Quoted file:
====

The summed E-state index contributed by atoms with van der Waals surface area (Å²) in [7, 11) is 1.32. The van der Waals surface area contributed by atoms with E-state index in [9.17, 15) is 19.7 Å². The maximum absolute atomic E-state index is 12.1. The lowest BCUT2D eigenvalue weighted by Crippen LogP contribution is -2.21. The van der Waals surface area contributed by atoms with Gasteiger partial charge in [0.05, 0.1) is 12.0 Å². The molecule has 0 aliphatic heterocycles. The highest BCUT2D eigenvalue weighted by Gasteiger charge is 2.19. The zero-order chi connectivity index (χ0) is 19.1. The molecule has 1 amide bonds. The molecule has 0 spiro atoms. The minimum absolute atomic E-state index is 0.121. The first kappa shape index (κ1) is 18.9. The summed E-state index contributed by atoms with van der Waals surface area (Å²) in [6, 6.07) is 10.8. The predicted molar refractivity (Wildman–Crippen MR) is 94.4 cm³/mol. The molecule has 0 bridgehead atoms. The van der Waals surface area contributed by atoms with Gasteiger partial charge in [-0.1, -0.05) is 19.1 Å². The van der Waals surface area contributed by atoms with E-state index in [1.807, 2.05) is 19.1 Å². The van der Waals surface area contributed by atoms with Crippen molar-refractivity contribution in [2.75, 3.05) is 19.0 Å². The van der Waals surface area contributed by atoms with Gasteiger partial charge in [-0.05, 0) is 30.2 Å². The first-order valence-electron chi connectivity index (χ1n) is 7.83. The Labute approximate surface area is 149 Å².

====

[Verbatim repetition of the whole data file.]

The summed E-state index contributed by atoms with van der Waals surface area (Å²) in [7, 11) is 1.32. The van der Waals surface area contributed by atoms with E-state index in [9.17, 15) is 19.7 Å². The maximum absolute atomic E-state index is 12.1. The lowest BCUT2D eigenvalue weighted by Crippen LogP contribution is -2.21. The van der Waals surface area contributed by atoms with Gasteiger partial charge in [0.05, 0.1) is 12.0 Å². The molecule has 0 aliphatic heterocycles. The highest BCUT2D eigenvalue weighted by Gasteiger charge is 2.19. The zero-order chi connectivity index (χ0) is 19.1. The molecule has 1 amide bonds. The molecule has 0 spiro atoms. The minimum absolute atomic E-state index is 0.121. The first kappa shape index (κ1) is 18.9. The summed E-state index contributed by atoms with van der Waals surface area (Å²) in [6, 6.07) is 10.8. The predicted molar refractivity (Wildman–Crippen MR) is 94.4 cm³/mol. The molecule has 0 bridgehead atoms. The van der Waals surface area contributed by atoms with Gasteiger partial charge in [-0.1, -0.05) is 19.1 Å². The van der Waals surface area contributed by atoms with E-state index in [1.807, 2.05) is 19.1 Å². The van der Waals surface area contributed by atoms with Crippen molar-refractivity contribution in [2.75, 3.05) is 19.0 Å². The van der Waals surface area contributed by atoms with Gasteiger partial charge in [-0.05, 0) is 30.2 Å². The first-order valence-electron chi connectivity index (χ1n) is 7.83. The Labute approximate surface area is 149 Å².